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Action to prevent enviromental disaster in Central Asia signals positive outcome of first-ever Global Mountain Summit

Action to prevent a potentially devastating environmental disaster in one of the most densely populated areas of Central Asia was announced here in the final hours of the Bishkek Global Mountain Summit.
Bishkek, Kyrgyzstan, 1 November 2002 ? Action to prevent a potentially devastating environmental disaster in one of the most densely populated areas of Central Asia was announced here in the final hours of the Bishkek Global Mountain Summit.

The Chairman of the Summit, President of Kyrgyzstan, Askar Akaev, told journalists that the government of Norway has offered to help clean up dangerous nuclear waste dumps near the town of Maily-Suu, high up in the mountains of Kyrgyzstan.

The waste, stored in deteriorating tailings dams, threatens to spill into rivers that flow from Kyrgyzstan into the fertile Fergana valley below (much of it in neighboring Uzbekistan), and home to almost 20 per cent of Central Asia?s entire population.

President Akaev said ?ten million people were threatened by the waste?, and that the support from Norway and other donors showed how ?attitudes were changing towards mountain countries.? He said The new initiative demonstrated ?an example of concrete action? as a result of the International Year of Mountains and the Bishkek Summit.

The meeting here in Bishkek, the first-ever Global Mountain Summit, ended today. It was organised by the government of Kyrgyzstan with support from the United Nations Environment Programme (UNEP) and other partners.

As the culminating global event of the United Nations International Year of Mountains (IYM), a ?Bishkek Mountain Platform? document was unanimously adopted by what has been the largest ever gathering of governments, international organizations, NGOs and individuals concerned with mountain issues. The document will be forwarded to the United Nations General Assembly by the government of Kyrgyzstan.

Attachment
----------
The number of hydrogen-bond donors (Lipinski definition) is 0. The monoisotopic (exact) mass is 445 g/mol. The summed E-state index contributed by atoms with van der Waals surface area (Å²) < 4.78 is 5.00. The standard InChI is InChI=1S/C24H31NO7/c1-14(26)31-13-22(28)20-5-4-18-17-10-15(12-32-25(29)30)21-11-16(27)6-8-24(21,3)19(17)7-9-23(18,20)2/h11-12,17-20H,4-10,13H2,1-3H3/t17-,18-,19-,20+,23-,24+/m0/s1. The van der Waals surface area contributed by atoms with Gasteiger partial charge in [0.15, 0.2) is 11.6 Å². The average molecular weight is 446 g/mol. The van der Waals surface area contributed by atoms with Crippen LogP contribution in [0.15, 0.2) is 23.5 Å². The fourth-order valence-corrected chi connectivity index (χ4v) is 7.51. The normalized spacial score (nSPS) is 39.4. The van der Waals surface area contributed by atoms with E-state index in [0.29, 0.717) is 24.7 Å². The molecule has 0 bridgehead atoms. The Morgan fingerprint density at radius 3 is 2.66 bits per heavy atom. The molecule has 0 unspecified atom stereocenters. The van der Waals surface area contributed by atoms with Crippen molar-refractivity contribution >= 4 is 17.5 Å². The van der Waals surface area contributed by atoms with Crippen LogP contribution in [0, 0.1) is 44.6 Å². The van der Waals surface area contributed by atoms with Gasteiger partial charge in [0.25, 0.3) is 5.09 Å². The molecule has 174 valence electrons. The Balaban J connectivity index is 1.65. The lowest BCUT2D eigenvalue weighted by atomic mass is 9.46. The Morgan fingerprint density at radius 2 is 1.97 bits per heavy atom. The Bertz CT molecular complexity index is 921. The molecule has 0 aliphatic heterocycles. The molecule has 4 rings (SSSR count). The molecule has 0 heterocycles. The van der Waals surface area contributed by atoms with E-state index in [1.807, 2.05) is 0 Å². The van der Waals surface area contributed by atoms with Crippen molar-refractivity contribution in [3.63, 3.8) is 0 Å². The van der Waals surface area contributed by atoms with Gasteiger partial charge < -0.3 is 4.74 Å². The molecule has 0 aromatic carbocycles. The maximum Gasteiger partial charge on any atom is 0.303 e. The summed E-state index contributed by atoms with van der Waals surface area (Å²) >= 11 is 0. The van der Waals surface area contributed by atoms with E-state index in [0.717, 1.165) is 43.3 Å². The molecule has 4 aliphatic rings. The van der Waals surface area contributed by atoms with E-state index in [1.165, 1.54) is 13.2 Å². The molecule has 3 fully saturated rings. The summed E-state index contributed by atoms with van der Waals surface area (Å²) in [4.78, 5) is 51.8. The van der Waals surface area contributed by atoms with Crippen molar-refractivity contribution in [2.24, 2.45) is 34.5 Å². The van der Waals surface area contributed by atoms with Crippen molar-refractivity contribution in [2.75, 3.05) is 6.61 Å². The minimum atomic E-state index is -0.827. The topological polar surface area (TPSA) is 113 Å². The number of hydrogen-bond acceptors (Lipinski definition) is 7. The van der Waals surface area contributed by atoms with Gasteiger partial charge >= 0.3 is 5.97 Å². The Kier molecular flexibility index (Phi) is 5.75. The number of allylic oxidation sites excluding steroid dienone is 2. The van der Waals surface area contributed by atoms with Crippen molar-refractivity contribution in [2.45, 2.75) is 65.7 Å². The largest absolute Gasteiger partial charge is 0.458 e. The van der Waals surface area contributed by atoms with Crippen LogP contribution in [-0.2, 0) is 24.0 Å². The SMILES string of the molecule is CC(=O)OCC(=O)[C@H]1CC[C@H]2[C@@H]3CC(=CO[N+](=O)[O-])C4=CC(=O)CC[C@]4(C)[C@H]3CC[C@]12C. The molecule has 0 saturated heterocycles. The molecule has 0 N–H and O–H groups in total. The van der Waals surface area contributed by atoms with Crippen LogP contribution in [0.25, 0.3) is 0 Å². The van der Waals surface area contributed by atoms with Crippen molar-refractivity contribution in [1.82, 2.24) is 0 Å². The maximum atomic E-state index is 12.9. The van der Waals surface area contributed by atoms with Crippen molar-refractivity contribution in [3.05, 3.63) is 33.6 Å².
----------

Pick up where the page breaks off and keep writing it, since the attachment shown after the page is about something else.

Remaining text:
The Platform, the main output of the Bishkek Summit, is designed to guide governments and everyone involved with mountain issues on future activities and actions in the 21st century. Its ultimate goal is to improve the livelihoods of mountain people, to protect mountain ecosystems and to use mountain resources more wisely.

At the global level, the Bishkek Platform supports the International Partnership for Sustainable Development in Mountain Regions, agreed at the Johannesburg World Summit on Sustainable Development, as the framework to provide follow-up to the IYM.

A generous contribution by the governments of Italy and Switzerland will help FAO, as the lead agency of the IYM, and UNEP to ensure that follow-up institutional arrangements are made, including support to the proposed creation of a Network of Development Mountain States and Regions which forms part of the Partnership.

?The Bishkek Platform is an important document that will help, among other things, to ensure environmentally sound management in mountain regions, particularly in developing countries,? said Shafqat Kakakhel, UNEP?s Deputy Executive Director.

?The Bishkek Summit has been extremely rich in substance and represents the largest ever assembly of ideas, reviews and actions on mountain issues,? Kakakhel continued. ?By bringing the world?s mountain community together for the first time, the government of Kyrgyzstan has launched a critical process,? he said. ?Mountains are vital to all life on earth and to the well-being of people everywhere. What happens on the highest peak affects life in the lowlands, in freshwaters and even in the seas.?

Mountain areas cover 26 percent of the Earth?s land surface and host 12 percent of its people. They provide essential resources for both mountain and lowland people, including fresh water for at least half of humanity, critical reserves of biodiversity, food, forests and minerals. According to the Bishkek Platform, climate change, natural hazards and other forces are threatening the complex webs of life that mountains support.

Over 600 people from sixty countries have been meeting here for four days in the capital of Kyrgyzstan, one of the most mountainous countries in the world.
Note to Editors
For information on the Bishkek Summit see

Produced as a contribution to the Bishkek Summit, the recently launched UNEP-WCMC Mountain Watch report, the first map-based assessment of environmental change in mountain areas, is on the Web at .

For more information please contact: Robert Bisset, UNEP press officer and Bishkek conference spokesperson on Mobile: +336 22 72 58 42, email:, or Eric Falt, Spokesperson/Director of UNEP Division of Communications, on Tel: 254 2 623292, Mobile: 254 (0) 733 682656, email:,

For information about the nuclear waste clean-up in Kyrgystan, contact Ilyas Bekbolotov, Press Secretary to the President on email:

UNEP News Release 2002/Bishkek Final
Friday 01 Nov 2002
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